The Myth of Redemptive Violence

Riot Control Training from Flickr via Wylio
© 2010 The National Guard, Flickr | CC-BY | via Wylio[/caption]

Last night and today we saw countless news stories of the rioting in Baltimore. The first thought that comes to mind is how horrible it is that I am barely surprised any more. This has been a season of darkness and violence in American history unlike anything I have seen in my lifetime. Clearly something is going on, but exactly what or how to respond to it appropriately still seem like they're up for grabs. 

I don't know what it's like to be an African American in this country. Neither do I know what it is like to be a police officer. So really anything I would speak into either of those groups would ring hollow, another white guy trying to make sense of someone else's problem. What I do know is this: the rioting and the violence, no matter what reason sparks it, will solve nothing. The myth of redemptive violence, the idea that we can solve problems by beating up the people who have wronged us, is just myth. I promise you if you rioted in Baltimore last night, you will feel no better this morning. The injustices will not be corrected. The wrongs will not be righted. All that has happened is millions of dollars in damage, most of which directed at shop owners and individuals who had nothing to do with the original injustice.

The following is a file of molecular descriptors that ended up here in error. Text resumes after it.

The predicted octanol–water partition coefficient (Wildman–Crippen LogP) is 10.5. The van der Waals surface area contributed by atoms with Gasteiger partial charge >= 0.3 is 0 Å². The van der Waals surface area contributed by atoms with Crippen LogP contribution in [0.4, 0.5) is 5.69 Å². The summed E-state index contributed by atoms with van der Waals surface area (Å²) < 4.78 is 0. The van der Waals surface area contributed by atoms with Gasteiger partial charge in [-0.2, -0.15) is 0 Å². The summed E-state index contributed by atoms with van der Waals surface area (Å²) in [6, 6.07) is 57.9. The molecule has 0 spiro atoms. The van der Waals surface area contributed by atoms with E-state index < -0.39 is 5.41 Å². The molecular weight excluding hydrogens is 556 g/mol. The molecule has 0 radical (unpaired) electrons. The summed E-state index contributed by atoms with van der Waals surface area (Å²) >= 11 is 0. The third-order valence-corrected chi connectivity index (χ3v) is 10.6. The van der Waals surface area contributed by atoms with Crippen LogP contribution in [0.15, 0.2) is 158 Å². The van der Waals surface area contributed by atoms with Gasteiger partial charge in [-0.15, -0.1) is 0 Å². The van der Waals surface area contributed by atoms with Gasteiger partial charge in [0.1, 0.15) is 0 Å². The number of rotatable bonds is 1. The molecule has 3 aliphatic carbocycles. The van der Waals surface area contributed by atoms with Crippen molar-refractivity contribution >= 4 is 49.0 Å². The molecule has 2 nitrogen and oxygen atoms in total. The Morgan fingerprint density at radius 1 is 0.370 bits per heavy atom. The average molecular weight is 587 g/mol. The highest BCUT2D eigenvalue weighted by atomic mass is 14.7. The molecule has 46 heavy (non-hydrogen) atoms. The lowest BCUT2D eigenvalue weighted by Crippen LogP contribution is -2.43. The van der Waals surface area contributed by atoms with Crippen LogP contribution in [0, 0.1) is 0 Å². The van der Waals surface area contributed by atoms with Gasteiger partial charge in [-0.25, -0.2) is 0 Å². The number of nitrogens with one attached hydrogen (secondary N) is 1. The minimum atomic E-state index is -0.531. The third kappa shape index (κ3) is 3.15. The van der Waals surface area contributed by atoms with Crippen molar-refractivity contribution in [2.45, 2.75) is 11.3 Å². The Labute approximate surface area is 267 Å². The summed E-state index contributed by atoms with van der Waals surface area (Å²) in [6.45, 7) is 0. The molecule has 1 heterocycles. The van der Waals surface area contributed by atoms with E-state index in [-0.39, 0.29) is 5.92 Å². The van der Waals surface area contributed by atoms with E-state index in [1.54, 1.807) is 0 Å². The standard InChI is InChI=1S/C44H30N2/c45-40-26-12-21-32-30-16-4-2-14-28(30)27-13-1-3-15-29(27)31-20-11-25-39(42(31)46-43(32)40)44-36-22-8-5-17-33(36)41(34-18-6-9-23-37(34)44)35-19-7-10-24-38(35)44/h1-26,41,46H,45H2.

What did Jesus say about all this? Plenty. "Blessed are those that hunger and thirst for righteousness, for they will be filled." (Matthew 5:6) It is VERY good for us to look at unjust situations and hunger for righteousness to rain down. It is a part of our calling to look at racial discrimination in our nation, whether at the hands of a police force or a company hiring or plain old dumb talk from folks who don't know better and say "STOP!" That's part of our call as Christians. But in almost the same breath, Jesus reminds us that "if anyone slaps you on the right cheek, turn to him the other also." (Matthew 5:39) Violence never solves anything. Violence is incapable of bringing about justice. It's the wrong tool, not unlike using a hammer to saw a piece of wood. 

So my encouragement this morning is two-fold. To those who would participate in riots, looting, or violence in the name of justice, please think twice. Violence has no place in the Kingdom of God, a Kingdom which our world needs desperately. Lay your weapons down, and pick up the cause of justice. To those of us who are on the outside looking in, remember that our hunger and thirst for righteousness is not disqualified because a select few have chosen violence. I have seen Facebook post after Facebook post this morning, most of which read "See! They were just looking for an excuse to riot!" I don't think this situation is that simple, and neither do you. When we think about race and the relationships we have between African Americans, Whites, Asians, Hispanics, and all of our brothers and sisters from around the globe who call the American melting pot home, we can quickly see that the righteousness we hunger for is far form here. Do not lose your stomach for justice. We have a long way to go.